Every day I write the book

Those of you who are well acquainted with my technology dyslexia will be very surprised by my most recent acquisition: I am now the proud owner of an e-reader. The method to my madness was to have a mechanism to deliver enough English language books to meet my reading needs during a two week vacation in a country that does not even use the Latin alphabet let alone speak any derivative of the aforementioned dead language. It was my book famine insurance policy.

As you know, there are two types of people – those that divide the world into two types of people, and those that don’t. I am one of those that does. And I am also one of those who belongs to the type that plans ahead. This means I needed to make sure I knew how to use my virtual library well in advance of my trip, including how to load books and recharge the device. A Hurculean task for someone as feeble as me. I did muddle through and despite losing the tether cable to my computer within the first hour of ownership, I managed to load a few books and borrow some from the library. That’s when I discovered what I had been missing all along. Here’s why I am now a fan of the e-reader.

• I can hold it in one hand instead of using my other hand to hold the book open. This will come in very handy at the cottage when my other hand is busy holding up my gin and tonic, although I have not yet tested whether or not a cold finger works when touching the screen to change the virtual page. Note to self: further preparation and experimentation required before full implementation of this innovation.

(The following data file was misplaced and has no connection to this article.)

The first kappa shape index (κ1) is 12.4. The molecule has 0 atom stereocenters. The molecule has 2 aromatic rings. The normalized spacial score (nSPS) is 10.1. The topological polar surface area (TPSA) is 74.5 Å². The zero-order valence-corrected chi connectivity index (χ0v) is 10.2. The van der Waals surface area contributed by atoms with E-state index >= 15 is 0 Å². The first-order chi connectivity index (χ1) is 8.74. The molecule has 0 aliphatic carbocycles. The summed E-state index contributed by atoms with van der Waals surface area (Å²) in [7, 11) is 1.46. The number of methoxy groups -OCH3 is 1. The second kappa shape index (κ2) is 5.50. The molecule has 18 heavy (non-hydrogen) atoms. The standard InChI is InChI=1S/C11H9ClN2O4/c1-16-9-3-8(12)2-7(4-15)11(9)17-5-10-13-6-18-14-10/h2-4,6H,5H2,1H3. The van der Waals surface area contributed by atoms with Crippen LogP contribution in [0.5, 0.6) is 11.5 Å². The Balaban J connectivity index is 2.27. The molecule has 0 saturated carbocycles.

• When I put the book down it nicely goes to sleep and awakes (fairly) nicely when it is ready to be read again. No need for a book mark – it already knows what ‘page’ you left and is serving it up at your command. I am not sure what happens if it loses its power reserve in the interim. Note to self: some tough love is in order. Leave the Kobo in the car for a few days and see if its memory survives. Or better still, leave it at work for a few days and see if its memory survives.

• It fits easily in any bag. Normally, I would need to reserve luggage space for paperbacks to be discarded on the journey. Now (unless my device fails me en route, in which case you will be reading an entirely different post in a month), all I need to do is bring one slim and charmingly basic black quilted booklet. Note to self: pack contingency books.

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